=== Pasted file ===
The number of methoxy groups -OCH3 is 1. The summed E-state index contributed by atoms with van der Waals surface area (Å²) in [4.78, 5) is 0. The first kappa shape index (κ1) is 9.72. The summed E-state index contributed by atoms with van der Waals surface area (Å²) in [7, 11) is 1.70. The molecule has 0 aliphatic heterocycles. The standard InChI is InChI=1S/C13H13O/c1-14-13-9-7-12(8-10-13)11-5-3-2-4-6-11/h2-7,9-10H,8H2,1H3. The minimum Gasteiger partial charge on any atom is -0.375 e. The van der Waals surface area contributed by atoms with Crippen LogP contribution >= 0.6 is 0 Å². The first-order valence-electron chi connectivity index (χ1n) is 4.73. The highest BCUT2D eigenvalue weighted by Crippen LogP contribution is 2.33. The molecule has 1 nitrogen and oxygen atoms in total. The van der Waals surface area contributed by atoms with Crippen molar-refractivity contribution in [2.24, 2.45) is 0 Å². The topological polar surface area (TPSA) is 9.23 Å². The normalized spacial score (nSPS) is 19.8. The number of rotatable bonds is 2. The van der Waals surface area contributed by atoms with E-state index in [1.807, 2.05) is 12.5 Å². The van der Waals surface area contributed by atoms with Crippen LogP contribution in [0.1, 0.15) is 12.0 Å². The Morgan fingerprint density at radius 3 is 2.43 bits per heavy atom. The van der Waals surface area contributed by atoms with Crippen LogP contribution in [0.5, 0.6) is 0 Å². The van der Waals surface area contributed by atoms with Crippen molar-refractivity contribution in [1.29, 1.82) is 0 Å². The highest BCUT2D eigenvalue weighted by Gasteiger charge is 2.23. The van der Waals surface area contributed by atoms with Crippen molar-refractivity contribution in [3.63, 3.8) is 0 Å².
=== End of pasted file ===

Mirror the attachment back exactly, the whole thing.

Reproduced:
The number of methoxy groups -OCH3 is 1. The summed E-state index contributed by atoms with van der Waals surface area (Å²) in [4.78, 5) is 0. The first kappa shape index (κ1) is 9.72. The summed E-state index contributed by atoms with van der Waals surface area (Å²) in [7, 11) is 1.70. The molecule has 0 aliphatic heterocycles. The standard InChI is InChI=1S/C13H13O/c1-14-13-9-7-12(8-10-13)11-5-3-2-4-6-11/h2-7,9-10H,8H2,1H3. The minimum Gasteiger partial charge on any atom is -0.375 e. The van der Waals surface area contributed by atoms with Crippen LogP contribution >= 0.6 is 0 Å². The first-order valence-electron chi connectivity index (χ1n) is 4.73. The highest BCUT2D eigenvalue weighted by Crippen LogP contribution is 2.33. The molecule has 1 nitrogen and oxygen atoms in total. The van der Waals surface area contributed by atoms with Crippen molar-refractivity contribution in [2.24, 2.45) is 0 Å². The topological polar surface area (TPSA) is 9.23 Å². The normalized spacial score (nSPS) is 19.8. The number of rotatable bonds is 2. The van der Waals surface area contributed by atoms with E-state index in [1.807, 2.05) is 12.5 Å². The van der Waals surface area contributed by atoms with Crippen LogP contribution in [0.1, 0.15) is 12.0 Å². The Morgan fingerprint density at radius 3 is 2.43 bits per heavy atom. The van der Waals surface area contributed by atoms with Crippen LogP contribution in [0.5, 0.6) is 0 Å². The van der Waals surface area contributed by atoms with Crippen molar-refractivity contribution in [1.29, 1.82) is 0 Å². The highest BCUT2D eigenvalue weighted by Gasteiger charge is 2.23. The van der Waals surface area contributed by atoms with Crippen molar-refractivity contribution in [3.63, 3.8) is 0 Å².